Include Attachments with Reply in Mail App for Mac OS X
Mail app in recent versions of Mac OS X defaults to not include the original attachments of an email when that email is replied to. While that can be fine for many cases, if you cc or bcc another person to an email it can be very frustrating to discover the originally attached document or file is no longer visible, and thus the new recipient of the email won’t have access to the original attachment. Likewise, the lack of reply attachments can complicate email chains that go on over lengthy periods of time, since it makes it more difficult to retrieve the original document that was part of the initial correspondence.
That attachment behavior is extremely easy to remedy however, and you can do this for every single email sent and replied to through Mail app, or just for a specific email thread.
Change Mail Attachment Reply Rules for All Emails
This will impact all email replies and their attachment behavior:
- With no current emails opened (i.e. no message in their own windows, just looking at the generic inbox screen), pull down the “Edit” menu and go to “Attachments”, then select “Include Original Attachments in Reply”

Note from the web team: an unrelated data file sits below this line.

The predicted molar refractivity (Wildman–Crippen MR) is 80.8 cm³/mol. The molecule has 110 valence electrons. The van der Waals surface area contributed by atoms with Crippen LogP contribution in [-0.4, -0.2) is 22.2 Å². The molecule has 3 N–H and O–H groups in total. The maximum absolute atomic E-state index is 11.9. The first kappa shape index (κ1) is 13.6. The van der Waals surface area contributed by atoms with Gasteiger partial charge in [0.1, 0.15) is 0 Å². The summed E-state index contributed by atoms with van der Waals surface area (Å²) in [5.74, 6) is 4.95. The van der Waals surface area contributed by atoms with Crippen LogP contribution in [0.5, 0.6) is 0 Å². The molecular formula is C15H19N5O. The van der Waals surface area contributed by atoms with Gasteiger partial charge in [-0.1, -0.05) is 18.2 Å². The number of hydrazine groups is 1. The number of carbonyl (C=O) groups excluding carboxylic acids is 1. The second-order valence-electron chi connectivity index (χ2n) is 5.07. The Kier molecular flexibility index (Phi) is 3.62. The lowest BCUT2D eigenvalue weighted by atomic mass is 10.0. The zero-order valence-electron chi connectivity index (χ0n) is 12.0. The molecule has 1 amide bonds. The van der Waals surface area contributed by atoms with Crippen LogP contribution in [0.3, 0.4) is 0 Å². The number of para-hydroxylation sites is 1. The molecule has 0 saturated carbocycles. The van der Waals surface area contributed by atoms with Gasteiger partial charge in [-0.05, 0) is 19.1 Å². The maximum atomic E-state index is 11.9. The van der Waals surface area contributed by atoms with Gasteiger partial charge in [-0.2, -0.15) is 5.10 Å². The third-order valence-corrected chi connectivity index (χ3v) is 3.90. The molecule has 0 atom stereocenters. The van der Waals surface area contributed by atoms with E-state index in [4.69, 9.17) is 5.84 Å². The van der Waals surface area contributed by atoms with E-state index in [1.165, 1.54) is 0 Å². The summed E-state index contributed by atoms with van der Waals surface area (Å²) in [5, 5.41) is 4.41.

Only Include Reply Attachments for a Specific Email Thread
To modify reply behavior for a single email thread rather than all emails:
- Open the specific email thread to adjust attachment handling for
- Now pull down the same “Edit” menu and go to “Attachments” to choose “Include Original Attachments in Reply”
Other attachment behavior can also be adjusted through the Edit menu, but that’s another topic.
Do note that making changes like this may increase bandwidth usage by Mail app, because each email is now including the original attachment and thus must send that over and over again. Despite already being in the email, it does not cache, so email messages may take longer to deliver in general if you’re on a slower internet connection, and if you’re concerned about conserving data because of 4G HotSpot tethering it may not be a good idea to enable this all the time.
Also note that some email providers may throttle email messages that have reached over a certain size limit, often as small as 10MB or 25MB, which can be as few as just a few pictures or PDF’s. Finally, remember that attachment previews in Mail app can slow down older Macs considerably, particularly when the aforementioned large documents are included in them because Mail defaults to rendering those. If you run into that problem being exacerbated by the attachment changes, recall that you can speed up Mail app by disabling the embedded previews in emails that include all types of attachments, which then replaces the preview with a simple file icon instead.
Did you find this useful? Then check out more Mail app tips for both OS X and iOS